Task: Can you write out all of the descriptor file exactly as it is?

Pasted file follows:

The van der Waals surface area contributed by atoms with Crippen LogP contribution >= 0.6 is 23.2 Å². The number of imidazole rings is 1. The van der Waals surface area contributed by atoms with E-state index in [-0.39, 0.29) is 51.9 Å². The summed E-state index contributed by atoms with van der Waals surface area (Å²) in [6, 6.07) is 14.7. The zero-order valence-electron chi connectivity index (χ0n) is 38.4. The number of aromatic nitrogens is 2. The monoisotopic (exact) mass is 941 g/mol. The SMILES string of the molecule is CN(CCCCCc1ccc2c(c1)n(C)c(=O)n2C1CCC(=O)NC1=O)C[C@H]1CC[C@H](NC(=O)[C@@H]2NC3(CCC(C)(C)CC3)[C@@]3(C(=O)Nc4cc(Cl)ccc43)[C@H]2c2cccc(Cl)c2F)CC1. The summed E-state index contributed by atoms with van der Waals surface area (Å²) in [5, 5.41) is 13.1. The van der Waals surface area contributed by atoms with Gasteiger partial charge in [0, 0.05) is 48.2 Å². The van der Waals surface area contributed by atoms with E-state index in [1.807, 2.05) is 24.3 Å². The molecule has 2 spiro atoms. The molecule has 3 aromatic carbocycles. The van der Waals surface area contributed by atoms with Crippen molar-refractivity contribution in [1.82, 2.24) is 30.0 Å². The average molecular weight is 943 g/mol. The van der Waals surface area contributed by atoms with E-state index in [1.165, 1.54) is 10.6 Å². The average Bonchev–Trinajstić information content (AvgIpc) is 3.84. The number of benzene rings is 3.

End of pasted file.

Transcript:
The van der Waals surface area contributed by atoms with Crippen LogP contribution >= 0.6 is 23.2 Å². The number of imidazole rings is 1. The van der Waals surface area contributed by atoms with E-state index in [-0.39, 0.29) is 51.9 Å². The summed E-state index contributed by atoms with van der Waals surface area (Å²) in [6, 6.07) is 14.7. The zero-order valence-electron chi connectivity index (χ0n) is 38.4. The number of aromatic nitrogens is 2. The monoisotopic (exact) mass is 941 g/mol. The SMILES string of the molecule is CN(CCCCCc1ccc2c(c1)n(C)c(=O)n2C1CCC(=O)NC1=O)C[C@H]1CC[C@H](NC(=O)[C@@H]2NC3(CCC(C)(C)CC3)[C@@]3(C(=O)Nc4cc(Cl)ccc43)[C@H]2c2cccc(Cl)c2F)CC1. The summed E-state index contributed by atoms with van der Waals surface area (Å²) in [5, 5.41) is 13.1. The van der Waals surface area contributed by atoms with Gasteiger partial charge in [0, 0.05) is 48.2 Å². The van der Waals surface area contributed by atoms with E-state index in [1.807, 2.05) is 24.3 Å². The molecule has 2 spiro atoms. The molecule has 3 aromatic carbocycles. The van der Waals surface area contributed by atoms with Crippen molar-refractivity contribution in [1.82, 2.24) is 30.0 Å². The average molecular weight is 943 g/mol. The van der Waals surface area contributed by atoms with E-state index in [1.165, 1.54) is 10.6 Å². The average Bonchev–Trinajstić information content (AvgIpc) is 3.84. The number of benzene rings is 3.